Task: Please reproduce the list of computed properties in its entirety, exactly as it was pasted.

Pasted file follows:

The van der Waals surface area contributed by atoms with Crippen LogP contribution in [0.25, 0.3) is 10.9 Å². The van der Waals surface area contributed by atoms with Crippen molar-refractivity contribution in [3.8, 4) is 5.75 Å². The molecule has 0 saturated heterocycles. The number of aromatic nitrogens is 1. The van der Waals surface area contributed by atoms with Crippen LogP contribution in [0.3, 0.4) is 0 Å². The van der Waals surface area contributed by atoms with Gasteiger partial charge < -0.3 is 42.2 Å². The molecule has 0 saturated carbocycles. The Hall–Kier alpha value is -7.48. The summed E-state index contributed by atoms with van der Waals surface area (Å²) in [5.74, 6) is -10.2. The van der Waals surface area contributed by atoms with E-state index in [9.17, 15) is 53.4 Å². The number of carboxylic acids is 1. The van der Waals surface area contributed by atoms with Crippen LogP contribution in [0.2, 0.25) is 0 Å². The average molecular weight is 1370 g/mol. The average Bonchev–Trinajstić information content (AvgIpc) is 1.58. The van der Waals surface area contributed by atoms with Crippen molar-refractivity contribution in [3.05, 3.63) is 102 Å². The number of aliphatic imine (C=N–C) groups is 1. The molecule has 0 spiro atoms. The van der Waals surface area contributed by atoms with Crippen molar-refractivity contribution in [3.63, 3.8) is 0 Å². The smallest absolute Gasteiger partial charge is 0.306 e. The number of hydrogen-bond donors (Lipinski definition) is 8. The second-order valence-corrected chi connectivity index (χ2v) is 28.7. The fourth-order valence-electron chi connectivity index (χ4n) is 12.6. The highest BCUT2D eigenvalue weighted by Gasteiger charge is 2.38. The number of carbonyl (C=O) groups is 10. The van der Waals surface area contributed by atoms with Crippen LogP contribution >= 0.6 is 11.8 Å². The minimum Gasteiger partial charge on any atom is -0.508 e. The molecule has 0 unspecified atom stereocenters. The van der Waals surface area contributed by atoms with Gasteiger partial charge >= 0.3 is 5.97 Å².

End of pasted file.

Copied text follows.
The van der Waals surface area contributed by atoms with Crippen LogP contribution in [0.25, 0.3) is 10.9 Å². The van der Waals surface area contributed by atoms with Crippen molar-refractivity contribution in [3.8, 4) is 5.75 Å². The molecule has 0 saturated heterocycles. The number of aromatic nitrogens is 1. The van der Waals surface area contributed by atoms with Crippen LogP contribution in [0.3, 0.4) is 0 Å². The van der Waals surface area contributed by atoms with Gasteiger partial charge < -0.3 is 42.2 Å². The molecule has 0 saturated carbocycles. The Hall–Kier alpha value is -7.48. The summed E-state index contributed by atoms with van der Waals surface area (Å²) in [5.74, 6) is -10.2. The van der Waals surface area contributed by atoms with E-state index in [9.17, 15) is 53.4 Å². The number of carboxylic acids is 1. The van der Waals surface area contributed by atoms with Crippen LogP contribution in [0.2, 0.25) is 0 Å². The average molecular weight is 1370 g/mol. The average Bonchev–Trinajstić information content (AvgIpc) is 1.58. The van der Waals surface area contributed by atoms with Crippen molar-refractivity contribution in [3.05, 3.63) is 102 Å². The number of aliphatic imine (C=N–C) groups is 1. The molecule has 0 spiro atoms. The van der Waals surface area contributed by atoms with Crippen molar-refractivity contribution in [3.63, 3.8) is 0 Å². The smallest absolute Gasteiger partial charge is 0.306 e. The number of hydrogen-bond donors (Lipinski definition) is 8. The second-order valence-corrected chi connectivity index (χ2v) is 28.7. The fourth-order valence-electron chi connectivity index (χ4n) is 12.6. The highest BCUT2D eigenvalue weighted by Gasteiger charge is 2.38. The number of carbonyl (C=O) groups is 10. The van der Waals surface area contributed by atoms with Crippen LogP contribution >= 0.6 is 11.8 Å². The minimum Gasteiger partial charge on any atom is -0.508 e. The molecule has 0 unspecified atom stereocenters. The van der Waals surface area contributed by atoms with Gasteiger partial charge >= 0.3 is 5.97 Å².